An Overview of Securing Infrastructure as Code (IaC) Templates

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Companies seek rapid application delivery to keep up with the dynamic market. To do this, they have implemented practices such as DevOps. Businesses require reliable infrastructure to compete. Infrastructure as Code (IaC) is vital for organizations seeking to deploy applications and infrastructure on a greater scale and more efficiently.

IaC makes it faster and easier to set up and extend infrastructure by treating it like application code with all changes.

When increasing the speed of CI/CD cycles through IaC, you may meet difficulties, such as an unpatched vulnerability in your IaC tool. Unpatched vulnerabilities could act as a threat gateway to your core infrastructure. There is a great risk of unprotected attacks and sensitive data if your IaC templates are not correctly configured. According to a recent Palo Alto Networks Unit 42 Cloud Threat Report, IaC templates have over 199,000 possible vulnerabilities. The result emphasizes the significance of effective security mechanisms in infrastructure as code.

Let’s have a look at some of the most common IaC risks and some simple strategies to protect your IaC:

IaC Templates

IaC Templates

Templates are the most important part of IaC. IaC templates allow agile cloud infrastructure deployment and management by supplying compute and container instances using base images stored in reliable registries. Templates can unintentionally expose OS or container image threats from unknown or untrusted sources. IaC templates feature unsafe default settings and vulnerabilities that might harm the system. Here are a few methods for securing the system:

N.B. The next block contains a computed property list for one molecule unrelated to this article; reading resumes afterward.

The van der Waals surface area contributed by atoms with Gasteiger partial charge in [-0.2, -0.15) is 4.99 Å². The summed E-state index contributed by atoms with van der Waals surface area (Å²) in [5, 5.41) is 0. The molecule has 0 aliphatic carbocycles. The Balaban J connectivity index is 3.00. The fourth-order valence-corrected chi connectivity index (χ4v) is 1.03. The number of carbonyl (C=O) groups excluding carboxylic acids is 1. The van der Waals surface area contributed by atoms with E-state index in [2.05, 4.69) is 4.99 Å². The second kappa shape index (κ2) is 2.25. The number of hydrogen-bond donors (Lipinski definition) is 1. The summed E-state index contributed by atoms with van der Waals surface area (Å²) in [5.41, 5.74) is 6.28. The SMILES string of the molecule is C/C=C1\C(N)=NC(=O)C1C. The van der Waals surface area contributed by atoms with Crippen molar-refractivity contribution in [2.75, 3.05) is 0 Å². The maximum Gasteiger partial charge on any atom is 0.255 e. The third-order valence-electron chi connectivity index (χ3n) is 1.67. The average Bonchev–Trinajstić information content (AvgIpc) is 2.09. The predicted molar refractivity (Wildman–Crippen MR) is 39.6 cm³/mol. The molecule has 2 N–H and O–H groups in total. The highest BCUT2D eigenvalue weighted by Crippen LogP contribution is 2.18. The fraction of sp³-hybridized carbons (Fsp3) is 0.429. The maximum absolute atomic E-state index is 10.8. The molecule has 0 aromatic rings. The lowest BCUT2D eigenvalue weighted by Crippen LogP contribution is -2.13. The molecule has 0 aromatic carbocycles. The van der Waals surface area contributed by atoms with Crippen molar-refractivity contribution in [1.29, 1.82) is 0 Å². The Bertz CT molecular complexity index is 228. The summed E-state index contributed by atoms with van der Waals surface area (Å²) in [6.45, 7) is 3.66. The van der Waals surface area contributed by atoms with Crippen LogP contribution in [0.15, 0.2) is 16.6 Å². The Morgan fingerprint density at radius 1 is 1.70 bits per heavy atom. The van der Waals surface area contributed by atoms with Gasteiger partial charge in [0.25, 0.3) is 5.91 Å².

• Perform a vulnerability assessment on the images used in the IaC files.
  • Check IaC templates early in development for insecure setups and other issues.
  • Remember to run a frequent scan to find any incorrect settings.


In managing your computer systems with code, you must tell your computer things, like how it should be set up, where to keep important stuff, and how to keep secrets safe. These secrets are private information, like special codes for logging in, passwords, or secure keys for connecting to your computer. The problem is these secrets should be kept super safe, but sometimes people accidentally share them on platforms like Git, which is not secure. The solution is straightforward: put all your secret information in a particular place called a “key vault” and then mention where to find them in your setup files instead of writing the actual secrets in your code. This way, your secrets stay safe and hidden.

Communication Channels

Many of the main tools for setting up computer systems with code use a setup where there’s one crucial central point (called the “master”) that’s in charge of all the other parts (called “nodes”). The issue with having just one central point is that if it’s kept secure, the whole system could be safe. To fix this, it’s important to make sure that the master communicates with the other parts in a very safe way. It’s also a good idea to create separate areas in the cloud for different tasks to reduce the chance of making mistakes that could put your system in danger. Additionally, instead of relying on a single master, you can have special software or tools on each part of the system to help manage them or use existing software and ways of talking to the different regions. This way, you spread the responsibility and reduce the risk of a single point of failure.

User Access Management

User Access Management